Apr 07 2016

Sony World Photography Awards: 11 Chinese Photographers Shortlisted

by Billy Kung

The annual Sony World Photography awards has gathered increasing popularity and the number of entries has surpassed a million since it first launched in 2007. This year’s competition received over 200,000 entries, and surprisingly, 11 Chinese photographers have been shortlisted: seven in the professional category where their works will be judged from a series of images; two in the open competition, based on a single image; and two in the youth competition for photographers under the age of 19.

Perhaps it is not so surprising after all. Since the introduction of open economic policy began in earnest in the 1980s, China has risen rapidly. It is now become the top global economic power, having overtaken United States in 2015. While the speed of transition from a traditional socialist economic model to a full embrace of the capitalist entrepreneurship has been profound, it is inevitable that many social issues such as the protection of the environment; the increasing imbalance of the rich and the poor; and the incessant pursuit of wealth at the expense of moral principles have all taken a back-seat in the mere 35 years since the policy was introduced. It is within this ambivalent climate that some of the participating Chinese photographers have turned their focus.

After taking the first place in the “Lifestyle” category of last year’s Sony competition for his documentation of ethnic Yi people living in the Great Liangshan Mountains, Li Fan, an associate professor of Shaanxi Normal University’s School of Journalism and Communications, returns with two series. In one, Li captures poignantly, children in the region of Western China, left behind in the care of an elderly or relative by their parents who leave their hometown to find work in cities. In another equally compelling series, Li takes a no-frills look at the semi-nomadic lives of the Tajiks living in the Tashkurgan Tajik Autonomous County in Xinjiang, China.

Beijing-based Li Feng, a staff photographer for Getty Images, turns his lens on an industrial company in Hubei province which breeds and trains macaques for scientific experiments. Anyone who has lived in China for an extended period of time knows that animal cruelty is widespread and so deeply entrenched in part of everyday life that it is hard not to miss. This body of work seeks to ask some hard questions on the long contentious issue between animal rights and advances in medical science, economic opportunities and wealth creation. On a similar front, Yong An He’s color images of rural landscapes dotted with erected nets to illegally catch migratory birds further adds to the urgency needed in protecting the fragile ecological balance.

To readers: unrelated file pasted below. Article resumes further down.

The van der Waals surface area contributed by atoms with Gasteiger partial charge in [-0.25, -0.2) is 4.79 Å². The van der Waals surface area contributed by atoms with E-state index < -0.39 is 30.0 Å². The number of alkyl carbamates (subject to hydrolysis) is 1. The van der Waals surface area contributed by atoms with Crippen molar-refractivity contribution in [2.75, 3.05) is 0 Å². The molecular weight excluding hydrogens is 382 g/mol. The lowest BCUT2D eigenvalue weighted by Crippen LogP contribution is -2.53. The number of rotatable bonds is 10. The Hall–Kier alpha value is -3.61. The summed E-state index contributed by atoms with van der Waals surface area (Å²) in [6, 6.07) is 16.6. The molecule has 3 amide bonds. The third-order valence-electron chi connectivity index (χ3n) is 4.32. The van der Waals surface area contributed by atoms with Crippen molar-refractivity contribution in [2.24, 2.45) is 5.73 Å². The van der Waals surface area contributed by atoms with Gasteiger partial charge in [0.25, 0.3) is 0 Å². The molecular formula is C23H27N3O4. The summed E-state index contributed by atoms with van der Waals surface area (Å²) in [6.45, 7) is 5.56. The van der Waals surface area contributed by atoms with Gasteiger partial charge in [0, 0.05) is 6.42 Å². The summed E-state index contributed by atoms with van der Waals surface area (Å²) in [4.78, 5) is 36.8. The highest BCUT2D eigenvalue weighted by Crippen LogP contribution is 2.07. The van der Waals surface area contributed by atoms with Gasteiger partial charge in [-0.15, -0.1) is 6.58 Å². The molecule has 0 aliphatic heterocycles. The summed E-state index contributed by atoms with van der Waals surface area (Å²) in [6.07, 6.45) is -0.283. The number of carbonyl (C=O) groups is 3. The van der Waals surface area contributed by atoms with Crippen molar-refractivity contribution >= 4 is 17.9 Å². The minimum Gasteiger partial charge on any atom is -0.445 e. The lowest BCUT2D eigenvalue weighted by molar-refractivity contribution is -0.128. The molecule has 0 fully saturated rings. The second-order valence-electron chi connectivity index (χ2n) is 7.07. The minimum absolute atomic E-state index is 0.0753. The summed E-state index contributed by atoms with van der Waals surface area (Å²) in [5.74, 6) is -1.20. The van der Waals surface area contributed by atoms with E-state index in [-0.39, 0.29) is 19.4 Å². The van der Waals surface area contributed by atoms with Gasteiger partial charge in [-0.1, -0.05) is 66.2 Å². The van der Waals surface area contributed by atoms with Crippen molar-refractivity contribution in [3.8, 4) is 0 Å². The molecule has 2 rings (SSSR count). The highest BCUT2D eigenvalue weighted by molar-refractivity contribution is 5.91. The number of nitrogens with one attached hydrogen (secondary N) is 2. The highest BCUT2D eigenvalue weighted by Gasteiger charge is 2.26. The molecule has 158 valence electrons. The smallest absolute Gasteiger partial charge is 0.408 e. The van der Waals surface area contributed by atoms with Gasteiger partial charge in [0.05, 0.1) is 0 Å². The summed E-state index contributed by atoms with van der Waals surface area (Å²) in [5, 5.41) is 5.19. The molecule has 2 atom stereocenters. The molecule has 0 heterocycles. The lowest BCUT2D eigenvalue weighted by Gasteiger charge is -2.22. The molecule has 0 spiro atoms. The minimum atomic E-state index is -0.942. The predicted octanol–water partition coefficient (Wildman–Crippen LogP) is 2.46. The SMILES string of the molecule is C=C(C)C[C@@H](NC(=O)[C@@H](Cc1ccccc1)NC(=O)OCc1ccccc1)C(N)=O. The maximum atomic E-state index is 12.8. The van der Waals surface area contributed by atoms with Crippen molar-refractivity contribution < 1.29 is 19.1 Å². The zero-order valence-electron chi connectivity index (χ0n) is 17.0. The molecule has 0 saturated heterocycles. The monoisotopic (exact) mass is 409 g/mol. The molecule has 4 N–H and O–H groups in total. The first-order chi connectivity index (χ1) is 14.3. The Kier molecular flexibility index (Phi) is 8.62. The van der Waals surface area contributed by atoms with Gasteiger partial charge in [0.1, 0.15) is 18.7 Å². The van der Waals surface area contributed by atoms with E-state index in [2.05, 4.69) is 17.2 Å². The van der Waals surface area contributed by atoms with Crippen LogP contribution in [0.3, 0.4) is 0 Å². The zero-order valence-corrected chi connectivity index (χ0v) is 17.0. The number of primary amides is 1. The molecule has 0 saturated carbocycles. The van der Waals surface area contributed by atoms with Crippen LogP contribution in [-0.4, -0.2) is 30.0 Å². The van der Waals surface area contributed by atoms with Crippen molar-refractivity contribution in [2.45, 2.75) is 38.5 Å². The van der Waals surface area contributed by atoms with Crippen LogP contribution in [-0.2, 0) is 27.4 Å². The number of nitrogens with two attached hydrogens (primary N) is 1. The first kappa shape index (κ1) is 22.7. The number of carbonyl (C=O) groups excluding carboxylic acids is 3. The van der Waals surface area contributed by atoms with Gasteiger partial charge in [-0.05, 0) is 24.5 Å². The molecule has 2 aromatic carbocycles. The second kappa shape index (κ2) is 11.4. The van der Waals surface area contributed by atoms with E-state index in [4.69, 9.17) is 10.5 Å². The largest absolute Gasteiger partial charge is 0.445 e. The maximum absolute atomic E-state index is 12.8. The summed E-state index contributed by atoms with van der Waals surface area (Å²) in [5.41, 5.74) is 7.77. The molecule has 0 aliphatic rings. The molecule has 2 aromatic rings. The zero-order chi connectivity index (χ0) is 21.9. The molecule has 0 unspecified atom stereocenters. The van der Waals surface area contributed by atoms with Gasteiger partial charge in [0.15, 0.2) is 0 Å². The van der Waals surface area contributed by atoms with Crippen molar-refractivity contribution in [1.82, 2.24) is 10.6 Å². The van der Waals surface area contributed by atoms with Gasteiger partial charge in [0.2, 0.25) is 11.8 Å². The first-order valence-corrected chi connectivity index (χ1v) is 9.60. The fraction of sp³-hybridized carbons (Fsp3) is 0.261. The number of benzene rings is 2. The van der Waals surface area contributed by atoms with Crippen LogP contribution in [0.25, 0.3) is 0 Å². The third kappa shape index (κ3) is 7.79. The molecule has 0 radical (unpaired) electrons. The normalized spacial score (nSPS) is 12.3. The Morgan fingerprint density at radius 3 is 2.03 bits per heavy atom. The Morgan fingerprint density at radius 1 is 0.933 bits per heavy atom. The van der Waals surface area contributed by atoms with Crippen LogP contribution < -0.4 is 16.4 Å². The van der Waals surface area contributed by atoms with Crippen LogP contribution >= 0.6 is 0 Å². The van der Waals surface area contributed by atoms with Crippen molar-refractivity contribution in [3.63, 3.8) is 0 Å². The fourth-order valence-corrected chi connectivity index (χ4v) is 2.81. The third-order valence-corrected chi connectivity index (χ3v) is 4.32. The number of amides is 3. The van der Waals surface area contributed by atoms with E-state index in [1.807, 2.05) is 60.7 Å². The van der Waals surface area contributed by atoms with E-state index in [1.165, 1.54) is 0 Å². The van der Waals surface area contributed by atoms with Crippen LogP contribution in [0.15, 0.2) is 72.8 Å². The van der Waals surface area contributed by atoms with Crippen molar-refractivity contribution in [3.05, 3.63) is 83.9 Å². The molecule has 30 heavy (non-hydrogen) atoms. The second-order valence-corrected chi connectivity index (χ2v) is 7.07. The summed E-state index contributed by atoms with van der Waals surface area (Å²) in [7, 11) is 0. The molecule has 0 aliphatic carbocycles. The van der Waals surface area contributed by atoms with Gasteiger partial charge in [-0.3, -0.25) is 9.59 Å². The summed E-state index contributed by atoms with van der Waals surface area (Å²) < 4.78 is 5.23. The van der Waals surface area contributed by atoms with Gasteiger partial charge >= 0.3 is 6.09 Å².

Ever since 1994 when construction began for the Three Gorges Dam in the Hubei province, which spans the Yangtze River, it remains to be a controversial topic both domestically and abroad 22 years on. To facilitate the completion of the world’s largest power station, many archaeological and cultural sites have been flooded and over 1.3 million people have been displaced. In his attempt to trace the origin of the Yangtze, Zhe Zhu’s project titled “Wind and Water” takes him up and down the river visiting small towns as well as big cities, documenting along the way the changes that the riverside environment has suffered.

Among some of the other photographers shortlisted are: Hui Zhang for his images of Tang dynasty tombs near Xian; Maoyuan Cui’s haunting landscapes of the Yuxian village in the Hebei province; Longxiang Xie’s photographs of Tibetan monks at the LangMu Temple in Gansu province; Lijun Wang’s image of a traditional Chinese folk culture practice called “Hitting Tree Flowers” also in the Hebei; and Liu Chengliang’s series titled “Bulguksa.” In the youth category, both Jiaye Li and Hongbo Zhu presented well-crafted landscape images that proved equally impressive.

Following the announcement of the winners in this year’s competition on April 21, all shortlisted photographer’s works will be shown in London as part of the awards exhibition through April and May. In addition, works from the Chinese-Japanese artist duo Rong Rong & inri, will also take part in the exhibit for receiving Sony World Photography Award’s Outstanding Contribution to Photography.

FAN LI, Left-Behind Children in Western China, 2016. Courtesy the artist and Sony World Photography Awards.
FAN LI, Left-Behind Children in Western China, 2016. Courtesy the artist and Sony World Photography Awards.

Billy Kung is photo editor at ArtAsiaPacific.